That really depends on the specific brand of "theoretical and combinatorial aspects of computational geometry" you're most interested in. Any mathematical background has a strong potential to pay off in future research. Moreover, the best topics to study to master existing research is not necessarily the same as the best topics to study to generate new research.
To Suresh's excellent list, I would add linear algebra, combinatorics, graph theory, convex geometry, non-Euclidean geometry, differential topology, probability, statistics, optimization, logic, abstract algebra, category theory, randomized algorithms, approximation algorithms, online algorithms, data structures, and computational complexity. And a little computer graphics, animation, robotics, learning, vision, scientific computing, scheduling, VLSI design, compiler optimization, databases, distributed computing, ad hoc networking, sensor networking, game theory, signal processing, cartography, and graphic design wouldn't hurt, either.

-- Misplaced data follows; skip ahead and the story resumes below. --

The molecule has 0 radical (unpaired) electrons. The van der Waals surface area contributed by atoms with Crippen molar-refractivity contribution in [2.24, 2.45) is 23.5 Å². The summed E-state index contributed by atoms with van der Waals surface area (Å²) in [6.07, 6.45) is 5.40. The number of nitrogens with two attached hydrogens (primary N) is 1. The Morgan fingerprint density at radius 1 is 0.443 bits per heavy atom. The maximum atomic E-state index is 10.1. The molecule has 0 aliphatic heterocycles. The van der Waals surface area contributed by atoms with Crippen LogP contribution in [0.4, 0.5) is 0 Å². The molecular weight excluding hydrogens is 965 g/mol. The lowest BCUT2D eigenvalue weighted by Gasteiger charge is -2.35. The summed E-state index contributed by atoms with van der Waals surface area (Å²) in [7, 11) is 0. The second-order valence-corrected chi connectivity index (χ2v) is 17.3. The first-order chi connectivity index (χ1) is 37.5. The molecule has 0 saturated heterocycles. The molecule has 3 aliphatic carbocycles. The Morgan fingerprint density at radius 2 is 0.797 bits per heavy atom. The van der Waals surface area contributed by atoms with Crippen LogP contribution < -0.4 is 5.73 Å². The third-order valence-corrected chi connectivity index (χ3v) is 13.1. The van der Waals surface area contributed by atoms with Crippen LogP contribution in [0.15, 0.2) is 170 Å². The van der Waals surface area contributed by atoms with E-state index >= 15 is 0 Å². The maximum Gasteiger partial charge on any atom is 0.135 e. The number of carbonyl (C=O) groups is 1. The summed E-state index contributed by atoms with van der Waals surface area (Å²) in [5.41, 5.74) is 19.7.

Or to put it more simply: Everything.
Obviously you can't actually learn everything, unless you're Terry Tao. Where you should focus first depends on your specific strengths and interests. If you have a specific topic in mind, it's probably best to jump straight into some recent research papers and work your way backward to the specific background you need. (Got a nail? Look for hammers.) Conversely, if there's a particular area of mathematics you find appealing, study that area deeply and work your way forward to research applications. (Got a hammer? Look for nails.) Or best of all, work from both ends.
So... what do you like?